Tuesday, October 21, 2008

Shemini Atzeret, Simchat Torah, Death, Rebirth, and Poetry

The holidays of Shemini Atzeret and Simchat Torah have subtle and sometimes overlooked themes of death endings, followed by rebirth and new beginnings. And the Velveteen Rabbi has captured this theme nicely in a recent poem.

Death and endings run through these holidays. One common way of thinking about the four species of sukkot is as a body: a spine, heart, eyes, and mouth. But we don't wave the lulav and etrog on Shemini Atzeret: the body is at rest. We also have no special mitzvot or blessings for Shemini Atzeret, even though it is the eighth day of sukkot outside of Israel. The traditional term for a dead body, niftar, comes from the same root PTR in the word "patar", meaning exempt (from mitzvot). A dead person is someone exempt from mitzvot, and on Shemini Atzeret, we are exempt from the mitzvot of sukkot. And by Shemini Atzeret, the schach on the sukkah is turning brown (at least if you use palm fronds, not bamboo mats like I usually do); it is starting to look dead.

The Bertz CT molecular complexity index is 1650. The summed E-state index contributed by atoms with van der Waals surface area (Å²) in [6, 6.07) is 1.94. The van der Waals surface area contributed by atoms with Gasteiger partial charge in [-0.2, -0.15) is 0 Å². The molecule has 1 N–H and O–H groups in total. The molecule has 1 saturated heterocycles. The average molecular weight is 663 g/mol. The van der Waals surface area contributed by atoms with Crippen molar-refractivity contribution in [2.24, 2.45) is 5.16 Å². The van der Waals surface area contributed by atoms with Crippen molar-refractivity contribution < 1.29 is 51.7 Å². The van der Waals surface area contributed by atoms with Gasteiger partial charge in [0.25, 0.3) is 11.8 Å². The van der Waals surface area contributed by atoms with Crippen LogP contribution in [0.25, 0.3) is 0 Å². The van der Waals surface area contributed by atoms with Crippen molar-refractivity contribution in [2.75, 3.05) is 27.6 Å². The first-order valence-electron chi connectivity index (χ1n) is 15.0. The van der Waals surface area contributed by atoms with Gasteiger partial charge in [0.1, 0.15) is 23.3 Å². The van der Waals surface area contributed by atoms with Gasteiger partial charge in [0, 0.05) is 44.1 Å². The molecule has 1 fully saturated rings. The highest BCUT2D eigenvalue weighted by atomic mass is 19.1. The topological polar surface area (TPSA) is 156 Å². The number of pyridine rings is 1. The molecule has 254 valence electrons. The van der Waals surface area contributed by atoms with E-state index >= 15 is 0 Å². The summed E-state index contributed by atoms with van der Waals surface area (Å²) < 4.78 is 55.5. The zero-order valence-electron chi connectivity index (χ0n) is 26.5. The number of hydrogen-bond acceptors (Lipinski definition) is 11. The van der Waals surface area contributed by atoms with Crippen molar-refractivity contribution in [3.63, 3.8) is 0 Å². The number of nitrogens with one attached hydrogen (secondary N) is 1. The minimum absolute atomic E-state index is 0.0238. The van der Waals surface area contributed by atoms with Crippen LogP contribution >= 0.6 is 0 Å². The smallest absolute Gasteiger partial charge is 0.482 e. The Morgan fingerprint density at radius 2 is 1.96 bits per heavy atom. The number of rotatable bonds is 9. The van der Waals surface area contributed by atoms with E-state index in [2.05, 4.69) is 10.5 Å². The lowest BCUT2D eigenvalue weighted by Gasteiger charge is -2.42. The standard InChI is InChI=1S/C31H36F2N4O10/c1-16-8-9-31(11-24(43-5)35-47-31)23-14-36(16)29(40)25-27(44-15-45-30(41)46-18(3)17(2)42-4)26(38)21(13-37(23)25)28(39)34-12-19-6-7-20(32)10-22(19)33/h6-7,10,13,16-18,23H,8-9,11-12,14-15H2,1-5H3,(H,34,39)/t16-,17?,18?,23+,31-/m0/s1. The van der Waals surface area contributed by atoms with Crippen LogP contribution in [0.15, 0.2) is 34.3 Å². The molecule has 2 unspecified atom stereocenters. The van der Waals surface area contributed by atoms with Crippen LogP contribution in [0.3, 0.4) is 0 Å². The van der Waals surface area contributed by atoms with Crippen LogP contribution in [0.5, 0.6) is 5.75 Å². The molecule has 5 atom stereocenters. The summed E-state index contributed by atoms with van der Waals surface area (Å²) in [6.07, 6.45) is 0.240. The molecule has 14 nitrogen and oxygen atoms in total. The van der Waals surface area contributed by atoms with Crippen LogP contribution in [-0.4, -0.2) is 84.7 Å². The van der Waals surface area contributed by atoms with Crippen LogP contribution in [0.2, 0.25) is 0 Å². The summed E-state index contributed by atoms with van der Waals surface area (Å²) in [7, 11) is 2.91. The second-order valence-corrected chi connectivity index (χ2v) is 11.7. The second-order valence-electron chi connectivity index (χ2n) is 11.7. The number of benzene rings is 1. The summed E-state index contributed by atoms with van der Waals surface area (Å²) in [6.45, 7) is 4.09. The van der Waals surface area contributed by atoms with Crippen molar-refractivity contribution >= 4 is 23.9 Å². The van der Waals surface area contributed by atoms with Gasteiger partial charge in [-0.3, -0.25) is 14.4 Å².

As we turn to Simchat Torah, we start off by reading the very end of the Torah, the death of Moses. We end the book, and the theme is death.

But another theme emerges: rebirth and new beginnings. The chazzan prays for rain on Shemini Atzeret, a sign of rebirth of plants. And of course once we finish the Torah and the death of Moses, we being it all over again, and read about God creating the world. A new beginning.

The Velveteen Rabbi writes poems about each parsha. Most are good; some are quite good. And this week, she penned Mobius (V'zot Ha-Brakha), about the last parsha of the Torah, Simchat Torah, and the annual repeating cycle. She picks up on some of these themes. She begins:

I want to write the Torah
on a mobius strip of parchment

The poem is short, clever, and worth the read.

These two holidays represent the culmination of the long process that began at the beginning of Elul. May we all become the better people we wish to be.

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